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POLITICAL GOSSIP., Issue 8012, 14 September 1889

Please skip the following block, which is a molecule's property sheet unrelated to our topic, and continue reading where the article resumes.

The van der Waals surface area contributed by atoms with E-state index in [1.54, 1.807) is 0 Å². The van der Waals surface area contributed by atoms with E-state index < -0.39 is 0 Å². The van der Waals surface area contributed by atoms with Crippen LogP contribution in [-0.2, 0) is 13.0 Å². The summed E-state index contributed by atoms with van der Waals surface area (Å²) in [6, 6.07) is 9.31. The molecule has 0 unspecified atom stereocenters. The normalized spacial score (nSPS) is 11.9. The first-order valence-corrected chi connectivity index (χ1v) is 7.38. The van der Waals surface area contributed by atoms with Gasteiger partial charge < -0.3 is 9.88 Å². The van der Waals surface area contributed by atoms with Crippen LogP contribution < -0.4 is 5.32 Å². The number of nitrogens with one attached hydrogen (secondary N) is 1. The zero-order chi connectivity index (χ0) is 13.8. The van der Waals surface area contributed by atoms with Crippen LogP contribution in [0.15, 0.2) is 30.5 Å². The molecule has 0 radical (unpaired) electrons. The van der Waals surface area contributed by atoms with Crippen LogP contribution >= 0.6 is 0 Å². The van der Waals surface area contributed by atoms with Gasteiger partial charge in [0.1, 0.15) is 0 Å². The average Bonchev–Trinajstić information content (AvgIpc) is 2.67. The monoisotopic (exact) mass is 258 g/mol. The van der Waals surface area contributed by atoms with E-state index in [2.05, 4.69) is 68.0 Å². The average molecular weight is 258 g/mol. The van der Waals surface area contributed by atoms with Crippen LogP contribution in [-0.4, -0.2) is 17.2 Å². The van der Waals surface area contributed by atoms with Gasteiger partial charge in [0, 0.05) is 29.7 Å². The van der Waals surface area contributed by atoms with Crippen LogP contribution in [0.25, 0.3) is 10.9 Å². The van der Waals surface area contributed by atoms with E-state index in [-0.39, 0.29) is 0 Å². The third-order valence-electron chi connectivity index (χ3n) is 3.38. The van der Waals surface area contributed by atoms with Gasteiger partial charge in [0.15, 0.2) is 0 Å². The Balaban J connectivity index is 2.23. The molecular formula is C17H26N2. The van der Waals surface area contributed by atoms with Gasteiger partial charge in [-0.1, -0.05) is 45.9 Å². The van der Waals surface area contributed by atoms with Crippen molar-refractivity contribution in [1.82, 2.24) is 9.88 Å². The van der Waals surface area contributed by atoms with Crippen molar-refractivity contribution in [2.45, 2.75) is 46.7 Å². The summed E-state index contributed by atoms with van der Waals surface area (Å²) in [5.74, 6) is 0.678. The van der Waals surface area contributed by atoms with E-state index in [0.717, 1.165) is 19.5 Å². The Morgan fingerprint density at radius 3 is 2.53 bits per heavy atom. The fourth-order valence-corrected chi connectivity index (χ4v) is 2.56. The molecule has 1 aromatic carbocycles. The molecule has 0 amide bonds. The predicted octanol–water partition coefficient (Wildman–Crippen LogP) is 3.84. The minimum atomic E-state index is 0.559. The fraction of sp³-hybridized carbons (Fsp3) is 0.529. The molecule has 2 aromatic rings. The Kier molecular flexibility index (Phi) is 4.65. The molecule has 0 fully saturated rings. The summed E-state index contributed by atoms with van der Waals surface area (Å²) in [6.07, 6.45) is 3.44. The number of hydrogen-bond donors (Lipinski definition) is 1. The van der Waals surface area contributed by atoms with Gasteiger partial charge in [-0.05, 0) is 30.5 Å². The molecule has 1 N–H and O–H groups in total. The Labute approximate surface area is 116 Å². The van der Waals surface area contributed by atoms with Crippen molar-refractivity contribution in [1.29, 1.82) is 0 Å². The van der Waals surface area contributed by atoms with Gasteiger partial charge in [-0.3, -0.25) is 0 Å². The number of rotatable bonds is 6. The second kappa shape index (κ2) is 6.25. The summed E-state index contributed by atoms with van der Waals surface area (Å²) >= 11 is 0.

[From Our Parliamentary Reporter,j WELLINGTON, September 13. The Ocean Mall Services. Although the renewal of the San Francisco service for another twelve months has been agreed to, Mr Ward is by no means satisfied with the decision copie to py tbp House last night, and informs me that he hopes to return to the charge next year. “ No surrender ” is evidently the motto of the hon. gentleman as regards subsidies to this mail service. The Division List. Of the numerous divisions taken on Thursday night in reference to the ocean mail service resolutions the most interesting was that on the question of the continuance of the San Francisco subsidy, which was as follows 1 Axes (33).—Messrs Atkinson, Balance, Bruce, Gadman, Dodson, Fergus, Fish, Fraser, Fulton, Goldie, Graham, Hall, Hobbs, Jackson, Kelly, Lawry, Maoarthur, M J. S. M'Kenzie, M'Gregor, Mills, Mitohelson, Moat, Monk, Moss, O’Oonor, O'Rorke, G. F. Richardson, Taipua, Taiwhanga, Tanner, R. Thompson, T. Thompson, Withy. Noes (21).—Messrs Anderson, Barron, Bnchanan, Duncan, Feldwiok, Fitzherbert, Harkness, Hutchison, Humphreys. Izard, Jackson, Jones, T. Mackenzie, J. M'Kenzie, Perceval, Rhodes. Seddon, W. J. Steward, Taylor, Verrall, Walker, Ward. Pairs.— For: Messrs Hodgkinson, Carroll,Ormond, Seymour, Samuel, Smith, Ross, Allen, Grey, Oowan, W. D. Stewart, Whyte, Valentine, Pvko, Russell. Against: Messrs Turnbull, Loughrey, W. P. Reeves, Blake, Lance, J. 0. Brown, Orimmond, Larnacb, Joyce, Newman, Eetr, Fitohott, Parata, R. Reeves, Wilson, After the Battle. The * Evening Post,’ which has all along been an uncompromising opponent of the San Francisco service, says: Premier’s main argument in favor of the subsidy seems to be that it is a little one. We care not much what the amount is ; our objection to' the subsidy is on principle. New Zealand should not in any degree subsidise a foreign service to compete with an English or colonial one. New Zealand should not subsidise a service from which it derives not a tittle of the benefit which another country which refuses to pay anything derives from it. The direct service is capable of supplying all that this colony requires in the way of mail communication, and for commercial reasons the colony ought to concentrate its powers in supporting and encouraging that service. We believe that both America and New South Wales would have entertained a very much higher respect for the business ability of our Legislature had New Zealand been resolute in the determination arrived at last session to leave the future maintenance of the San Francisco service to them. They have, however, once more got on the soft side of New Zealand, and no doubt they will enjoy the joke. We very sincerely deplore the result of last night’s deliberations.” A Saturday Sitting. At a late hour to-night the Premier consulted the House as to its feeling with regard to a Saturday sitting. For his own part, he said, he saw no reason why the Supplementary Estimates should not lie dealt with next morning, and an adjournment then made till tiie evening, when the Appropriation Aet could be passed, thus practically completing the session. In order to test the feeling of members he moved “ That at its rising the House should adjourn till 10.30 next day.”—Mr Ballanoe was of opinion, that the Premier was too sanguine in his anticipations, and doubted whether the Bills on the Order Paper could be passed in th’e time prescribed.—Sir H. Atkinfon re. viewed the Bills to be disposed of, and said